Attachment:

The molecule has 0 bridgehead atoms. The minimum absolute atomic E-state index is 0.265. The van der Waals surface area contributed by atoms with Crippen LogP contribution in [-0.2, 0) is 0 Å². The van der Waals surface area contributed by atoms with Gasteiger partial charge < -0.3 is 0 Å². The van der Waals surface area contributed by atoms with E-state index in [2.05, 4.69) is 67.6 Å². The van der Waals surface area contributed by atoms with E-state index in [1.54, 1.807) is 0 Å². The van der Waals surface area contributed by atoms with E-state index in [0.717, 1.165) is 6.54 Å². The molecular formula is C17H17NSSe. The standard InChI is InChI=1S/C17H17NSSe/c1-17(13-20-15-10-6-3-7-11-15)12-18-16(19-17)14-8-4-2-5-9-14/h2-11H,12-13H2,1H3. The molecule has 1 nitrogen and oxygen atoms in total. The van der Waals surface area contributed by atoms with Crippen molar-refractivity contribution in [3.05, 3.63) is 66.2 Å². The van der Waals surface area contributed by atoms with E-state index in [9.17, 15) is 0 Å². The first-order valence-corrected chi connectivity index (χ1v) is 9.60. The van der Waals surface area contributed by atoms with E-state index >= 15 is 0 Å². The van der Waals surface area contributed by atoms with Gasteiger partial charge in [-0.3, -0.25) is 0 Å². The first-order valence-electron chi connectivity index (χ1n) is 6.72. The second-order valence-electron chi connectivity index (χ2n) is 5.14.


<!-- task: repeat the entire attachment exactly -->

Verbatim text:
The molecule has 0 bridgehead atoms. The minimum absolute atomic E-state index is 0.265. The van der Waals surface area contributed by atoms with Crippen LogP contribution in [-0.2, 0) is 0 Å². The van der Waals surface area contributed by atoms with Gasteiger partial charge < -0.3 is 0 Å². The van der Waals surface area contributed by atoms with E-state index in [2.05, 4.69) is 67.6 Å². The van der Waals surface area contributed by atoms with E-state index in [1.54, 1.807) is 0 Å². The van der Waals surface area contributed by atoms with E-state index in [0.717, 1.165) is 6.54 Å². The molecular formula is C17H17NSSe. The standard InChI is InChI=1S/C17H17NSSe/c1-17(13-20-15-10-6-3-7-11-15)12-18-16(19-17)14-8-4-2-5-9-14/h2-11H,12-13H2,1H3. The molecule has 1 nitrogen and oxygen atoms in total. The van der Waals surface area contributed by atoms with Crippen molar-refractivity contribution in [3.05, 3.63) is 66.2 Å². The van der Waals surface area contributed by atoms with E-state index in [9.17, 15) is 0 Å². The first-order valence-corrected chi connectivity index (χ1v) is 9.60. The van der Waals surface area contributed by atoms with E-state index >= 15 is 0 Å². The van der Waals surface area contributed by atoms with Gasteiger partial charge in [-0.3, -0.25) is 0 Å². The first-order valence-electron chi connectivity index (χ1n) is 6.72. The second-order valence-electron chi connectivity index (χ2n) is 5.14.